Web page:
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Everything in Moderation

Posted By Leo MacNeil, HarborOne Credit Union, Thursday, April 5, 2012
Updated: Wednesday, November 20, 2013

Reading the news about the European financial crisis we find that the modern Greeks did not follow the wisdom of their ancient forbearers, "Everything in Moderation." As always, a healthy balance is essential to a healthy life.

Over the years, many people have heard me observe: "Money shouldn't be the most important thing in life, but if money isn't managed well, all the more important things tend to fall apart."

Moderation is a message that we financial marketers need to keep constantly in mind. Why? Because when we don't we can find ourselves conflicted. A major part of our job is to get consumers to consume more, to borrow in order to buy cars, homes, personal property, trips and more. The epitome of this is through credit cards which when coupled with aggressive retail marketing often leads to compulsive spending, the loss of moderation and consequently the loss of a healthy life.

In our business we see it all too frequently. Indeed, isn't this prolonged and painful recession the consequence of immoderate spending of a failure to maintain balance?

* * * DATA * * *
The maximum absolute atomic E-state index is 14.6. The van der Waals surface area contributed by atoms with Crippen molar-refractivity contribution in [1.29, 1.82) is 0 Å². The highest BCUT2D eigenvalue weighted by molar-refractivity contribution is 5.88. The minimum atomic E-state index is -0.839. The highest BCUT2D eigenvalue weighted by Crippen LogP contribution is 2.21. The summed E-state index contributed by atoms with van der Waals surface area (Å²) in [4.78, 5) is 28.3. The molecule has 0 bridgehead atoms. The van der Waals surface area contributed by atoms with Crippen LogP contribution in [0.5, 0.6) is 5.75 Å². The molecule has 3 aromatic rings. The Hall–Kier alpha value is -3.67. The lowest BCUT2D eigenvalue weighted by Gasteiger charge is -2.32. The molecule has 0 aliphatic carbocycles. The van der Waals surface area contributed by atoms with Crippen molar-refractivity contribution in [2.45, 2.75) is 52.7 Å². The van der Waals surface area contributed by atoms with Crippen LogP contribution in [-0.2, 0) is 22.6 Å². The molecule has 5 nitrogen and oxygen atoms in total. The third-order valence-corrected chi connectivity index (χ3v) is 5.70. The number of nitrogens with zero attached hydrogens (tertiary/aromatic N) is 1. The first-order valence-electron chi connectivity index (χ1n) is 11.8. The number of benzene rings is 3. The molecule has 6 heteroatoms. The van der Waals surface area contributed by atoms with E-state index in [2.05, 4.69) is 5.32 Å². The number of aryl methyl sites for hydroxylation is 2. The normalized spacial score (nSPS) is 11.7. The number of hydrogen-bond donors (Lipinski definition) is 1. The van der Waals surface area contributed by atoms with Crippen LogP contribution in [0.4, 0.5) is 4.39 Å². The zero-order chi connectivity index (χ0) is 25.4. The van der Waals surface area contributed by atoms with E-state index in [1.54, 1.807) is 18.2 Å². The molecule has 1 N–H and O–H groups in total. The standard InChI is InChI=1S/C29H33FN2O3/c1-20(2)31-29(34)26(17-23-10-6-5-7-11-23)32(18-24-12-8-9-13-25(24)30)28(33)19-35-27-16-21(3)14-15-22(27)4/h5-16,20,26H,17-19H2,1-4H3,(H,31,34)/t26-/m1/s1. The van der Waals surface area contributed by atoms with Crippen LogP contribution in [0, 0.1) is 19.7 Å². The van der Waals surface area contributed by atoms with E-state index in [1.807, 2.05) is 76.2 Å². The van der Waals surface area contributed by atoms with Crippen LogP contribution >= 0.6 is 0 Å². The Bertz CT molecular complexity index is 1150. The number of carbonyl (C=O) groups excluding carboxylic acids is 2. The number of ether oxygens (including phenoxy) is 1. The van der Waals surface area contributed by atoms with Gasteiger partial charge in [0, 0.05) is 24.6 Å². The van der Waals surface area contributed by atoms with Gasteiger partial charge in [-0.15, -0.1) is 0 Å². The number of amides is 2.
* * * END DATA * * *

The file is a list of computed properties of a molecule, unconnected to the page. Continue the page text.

This serves to remind us that even the most intelligent of our profession have not been immune to excesses - witness the Wall Street debacle of the past several years. It has been a clarion call to us community bankers to preserve the roots that brought us to where we are.

Before I sound too much like a preacher, let me become a practical banker. Why is it important for your institution to place a strong emphasis on customer financial education? After all, isn't that education another expense to pull down profits? I hope the answer should be obvious. While it seems wonderful to grow those loan portfolios, gaining recognition and rewards along the way, if it is done by taking advantage of undisciplined money management of our customers, they lose and ultimately we and our banks do, too.

It's not easy. Whenever education is pitted against marketing, it is an uphill battle, but it is still an essential one. Sure we "want" people to spend, but we "need" (the verbs are chosen metaphorically and deliberately) them to spend wisely, to maintain a healthy balance and a healthy budget.

So financial education, while an expense, is ultimately an investment. This is especially true among the young, those still in high school before they graduate and face aggressive marketing, especially of credit cards. Credit is essential to survival in our economy, but credit without proper education is frequently putting a dangerous weapon in our youth's hands.

HarborOne has successfully been offering quality financial education to various segments of our marketplace: youth, ethnic communities, clients of non-profit partners and yes, middle class residents too. And they have been doing this for over two decades - long, long before this terrible recession shocked so many others into recognition we will continue to offer it long after the recession ends and we return to prosperity because "Everything in Moderation" works best in the long run.

Register for the Spring Conferenceto hear Leo and other panelists present on "Making the Grade with Financial Education."

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